Home Science & Technology Joker, Other Fleeceware returns to Google Play

Joker, Other Fleeceware returns to Google Play

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Several Android mobile trojans are circulating in the wild, secretly subscribing users to paid services and taking money from fraudsters. Many of them bypass the official security measures of the Google Play app store.

Researchers from Kaspersky, who have been tracking these latest so-called “fleece” threats for the past few months, say malware is often able to bypass bots’ detection mechanisms on paid service sites and may even sign unsuspecting mobile users to scammers. ‘own non-existent services.

Malware often hides in unsafe mobile apps such as medical apps, photo editors and popular games in the Google Play mobile app store and other stores. According to Kaspersky, weapons programs appear almost as quickly as they are detected and removed.

Many of the applications request permission to access user notifications and messages. When these permissions are granted, the malware intercepts and captures messages containing their subscription confirmation codes, thus leaving users unaware that they have just subscribed to a paid service.

In Kaspersky’s report highlights the four most common Trojans in this category that have been observed in recent months – Joker (his company calls Jocker), MobOk, GriftHorse.l and Vesub. The vendor estimates that a staggering 70% of Android device users have encountered such subscription Trojans at some point.

The four worst
Kaspersky identifies MobOk as the most active of the four threats. The malware was first spotted in an infected app on Google Play, but has recently been distributed as a payload to Triada, another mobile Trojan often hidden in pre-installed system apps on some smartphones. Kaspersky says it observed malware in the Pure Android APR mobile app store, hidden inside what the provider called a widely used modification of WhatsApp Messenger.

Once installed in the system MobOk works by opening the subscription page for a paid service in an invisible window. If the malware has been granted access to the user notification service, it intercepts any verification code that the paid service may send to the device and uses it to confirm the subscription. One of the features that sets MobOk apart from other mobile Trojans is its ability to address CAPTCHA on subscription sites, Kaspersky says. Many of the MobOk infections observed by the provider were in Russia and then in India and Indonesia.

At the same time, Joker is malware that Kaspersky recently found hidden in messaging software, blood pressure monitoring software, document scanning software and other products on Google Play. The Joker is a long-known mobile threat is constantly changing its tactics to continue to infiltrate the official app store.

In many cases, fraudsters download legal versions of these programs from the Google App Store, then paste the Joker code into it and re-upload them to the store under a different name, Kaspersky says. The malware was coded so as to remain at rest during the Google app verification process, but to become active when the program is running. Like MobOk, the Joker is also designed to intercept text messages or notifications containing verification codes, and use them to register users for paid subscription services without their knowledge.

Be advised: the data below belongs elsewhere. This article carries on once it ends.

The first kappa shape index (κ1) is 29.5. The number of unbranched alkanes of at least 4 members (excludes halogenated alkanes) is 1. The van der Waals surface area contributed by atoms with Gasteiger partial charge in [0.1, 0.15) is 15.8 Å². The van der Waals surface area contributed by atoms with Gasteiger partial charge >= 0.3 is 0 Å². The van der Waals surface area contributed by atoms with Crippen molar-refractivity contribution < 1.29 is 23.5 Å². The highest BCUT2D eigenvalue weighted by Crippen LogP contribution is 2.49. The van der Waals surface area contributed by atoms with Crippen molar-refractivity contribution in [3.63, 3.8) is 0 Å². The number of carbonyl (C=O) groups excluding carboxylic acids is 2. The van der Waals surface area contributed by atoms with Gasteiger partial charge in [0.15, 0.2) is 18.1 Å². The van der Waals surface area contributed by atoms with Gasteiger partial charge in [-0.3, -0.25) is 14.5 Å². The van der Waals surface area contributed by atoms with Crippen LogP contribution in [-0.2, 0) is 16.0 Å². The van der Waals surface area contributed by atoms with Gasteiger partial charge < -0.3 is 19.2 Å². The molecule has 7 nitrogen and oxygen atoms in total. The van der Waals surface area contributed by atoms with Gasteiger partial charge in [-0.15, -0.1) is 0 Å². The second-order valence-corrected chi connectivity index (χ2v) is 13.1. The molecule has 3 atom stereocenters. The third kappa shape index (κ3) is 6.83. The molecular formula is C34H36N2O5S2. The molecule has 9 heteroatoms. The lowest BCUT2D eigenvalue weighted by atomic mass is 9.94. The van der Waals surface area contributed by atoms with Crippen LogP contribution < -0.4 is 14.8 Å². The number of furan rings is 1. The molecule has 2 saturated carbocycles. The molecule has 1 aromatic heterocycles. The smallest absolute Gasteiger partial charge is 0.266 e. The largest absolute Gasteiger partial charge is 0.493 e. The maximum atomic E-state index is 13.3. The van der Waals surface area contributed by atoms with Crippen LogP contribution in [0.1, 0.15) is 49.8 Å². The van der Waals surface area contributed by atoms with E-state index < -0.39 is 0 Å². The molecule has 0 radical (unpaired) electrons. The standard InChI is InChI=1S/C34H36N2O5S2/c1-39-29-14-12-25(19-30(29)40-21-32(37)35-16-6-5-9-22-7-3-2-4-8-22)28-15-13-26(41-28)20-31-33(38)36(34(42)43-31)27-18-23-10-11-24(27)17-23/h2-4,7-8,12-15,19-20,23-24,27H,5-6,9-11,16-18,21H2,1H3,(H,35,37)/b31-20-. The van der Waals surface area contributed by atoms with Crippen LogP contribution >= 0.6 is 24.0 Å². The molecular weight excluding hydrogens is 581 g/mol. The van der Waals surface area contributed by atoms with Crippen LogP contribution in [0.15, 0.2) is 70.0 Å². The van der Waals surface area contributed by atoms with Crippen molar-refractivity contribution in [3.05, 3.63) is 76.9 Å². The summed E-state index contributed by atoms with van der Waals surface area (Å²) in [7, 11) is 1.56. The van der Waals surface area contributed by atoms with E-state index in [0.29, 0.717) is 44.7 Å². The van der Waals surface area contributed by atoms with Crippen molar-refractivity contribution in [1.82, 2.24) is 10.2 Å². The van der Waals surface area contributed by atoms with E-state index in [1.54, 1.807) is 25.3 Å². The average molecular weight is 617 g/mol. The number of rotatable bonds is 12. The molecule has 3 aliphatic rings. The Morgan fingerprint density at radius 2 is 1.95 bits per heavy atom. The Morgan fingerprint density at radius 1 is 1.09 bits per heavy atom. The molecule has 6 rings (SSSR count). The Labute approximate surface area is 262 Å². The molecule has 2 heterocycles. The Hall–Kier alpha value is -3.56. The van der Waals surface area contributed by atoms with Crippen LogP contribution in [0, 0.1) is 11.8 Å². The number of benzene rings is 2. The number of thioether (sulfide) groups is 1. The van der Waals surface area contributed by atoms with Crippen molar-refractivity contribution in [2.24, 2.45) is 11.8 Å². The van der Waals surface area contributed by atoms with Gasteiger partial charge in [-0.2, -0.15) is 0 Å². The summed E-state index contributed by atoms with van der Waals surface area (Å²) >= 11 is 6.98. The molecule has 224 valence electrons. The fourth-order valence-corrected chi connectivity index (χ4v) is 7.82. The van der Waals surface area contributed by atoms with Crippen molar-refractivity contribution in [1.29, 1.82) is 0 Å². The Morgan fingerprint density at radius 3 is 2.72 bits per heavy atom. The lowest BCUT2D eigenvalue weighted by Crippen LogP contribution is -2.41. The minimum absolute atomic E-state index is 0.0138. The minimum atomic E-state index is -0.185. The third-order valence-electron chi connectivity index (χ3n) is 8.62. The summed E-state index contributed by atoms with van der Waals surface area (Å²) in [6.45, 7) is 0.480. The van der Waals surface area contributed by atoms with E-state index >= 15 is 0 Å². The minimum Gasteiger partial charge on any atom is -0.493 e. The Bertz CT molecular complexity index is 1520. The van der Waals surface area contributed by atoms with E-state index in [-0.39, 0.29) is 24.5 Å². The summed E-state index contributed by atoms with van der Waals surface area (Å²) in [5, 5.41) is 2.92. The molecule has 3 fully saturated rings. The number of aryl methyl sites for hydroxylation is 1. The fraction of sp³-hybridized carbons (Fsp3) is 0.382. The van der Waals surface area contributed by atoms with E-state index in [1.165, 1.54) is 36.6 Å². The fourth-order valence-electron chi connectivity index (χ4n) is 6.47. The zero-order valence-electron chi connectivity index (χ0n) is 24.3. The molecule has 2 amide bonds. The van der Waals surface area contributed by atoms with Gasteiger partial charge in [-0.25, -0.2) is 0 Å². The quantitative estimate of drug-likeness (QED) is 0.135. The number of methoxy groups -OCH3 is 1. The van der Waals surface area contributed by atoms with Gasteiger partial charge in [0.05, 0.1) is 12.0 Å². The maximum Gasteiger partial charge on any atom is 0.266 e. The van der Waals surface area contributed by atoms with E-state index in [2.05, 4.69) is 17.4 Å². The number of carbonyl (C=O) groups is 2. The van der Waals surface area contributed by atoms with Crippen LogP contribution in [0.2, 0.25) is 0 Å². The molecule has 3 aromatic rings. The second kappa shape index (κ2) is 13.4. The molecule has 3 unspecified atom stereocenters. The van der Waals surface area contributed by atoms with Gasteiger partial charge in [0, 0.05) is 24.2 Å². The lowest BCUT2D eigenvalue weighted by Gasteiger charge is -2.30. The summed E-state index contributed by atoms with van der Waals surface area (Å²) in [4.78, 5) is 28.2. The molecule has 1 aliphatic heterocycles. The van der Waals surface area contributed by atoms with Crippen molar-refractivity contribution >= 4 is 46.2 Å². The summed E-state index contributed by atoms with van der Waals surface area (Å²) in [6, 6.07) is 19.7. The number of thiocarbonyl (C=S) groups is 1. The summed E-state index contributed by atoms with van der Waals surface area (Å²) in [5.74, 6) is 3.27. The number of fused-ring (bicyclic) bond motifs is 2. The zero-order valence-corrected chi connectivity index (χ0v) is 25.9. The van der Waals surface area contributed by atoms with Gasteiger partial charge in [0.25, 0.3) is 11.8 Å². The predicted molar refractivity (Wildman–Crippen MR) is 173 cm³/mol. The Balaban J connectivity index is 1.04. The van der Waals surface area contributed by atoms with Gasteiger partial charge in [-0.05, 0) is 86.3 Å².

The current version of the malware uses a step-by-step download process – involving four files – to install the final malware component on end-user systems. He adopted the technique to try to avoid malware detection mechanisms, Kaspersky notes. Researchers from the company noted that malware is most commonly used against Android users in Saudi Arabia, Poland and Germany.

At the same time, Vesub is a mobile malware that Android users may encounter in unofficial app stores. Malware is hidden in fake versions of popular gaming programs that do not actually contain legitimate functionality. Once installed, the malware immediately tries to start subscribing users to paid services, while all the user sees is a window indicating that the program is still downloading. Like most subscription Trojans, Vesub only works if it is granted access to text messages or notifications. Kaspersky has found that malware is prevalent in Egypt, Thailand and Malaysia.

Finally, GriftHorse.l differs from other malware in that it subscribes users to the author’s own paid malware services, such as programs that promise to accept users on a paid weight loss plan. Users who sign up for these plans often do so without realizing that they are signing up for a service with recurring payments and automatic billing, Kaspersky says.

Richard Melik, director of threat reporting at Zimperium, says such malware should not be seen as a threat to consumers alone. “Organizations of all sizes need to begin to understand that in the world of BYOD there is no threat only to consumers,” he said in comments via email. “Every time Joker and other long-standing malware are updated, they continue to risk critical data, services and attack surfaces.”

Security teams need to make sure they have the same security architecture for mobile endpoints as for traditional devices.

Both Google and Apple have taken many measures over the years to prevent malware from downloading to relevant mobile app stores. While the measures have helped curb malware to some extent, security vendors continue to find malware in these stores on a regular basis. Just last month, for example, Google tried to uninstall at least six apps disguised as legitimate antivirus tools that were actually used to uninstall a banking Trojan called SharkBot. According to Check Point, the malware tools were downloaded more than 15,000 times before Google removed them from Google Play.

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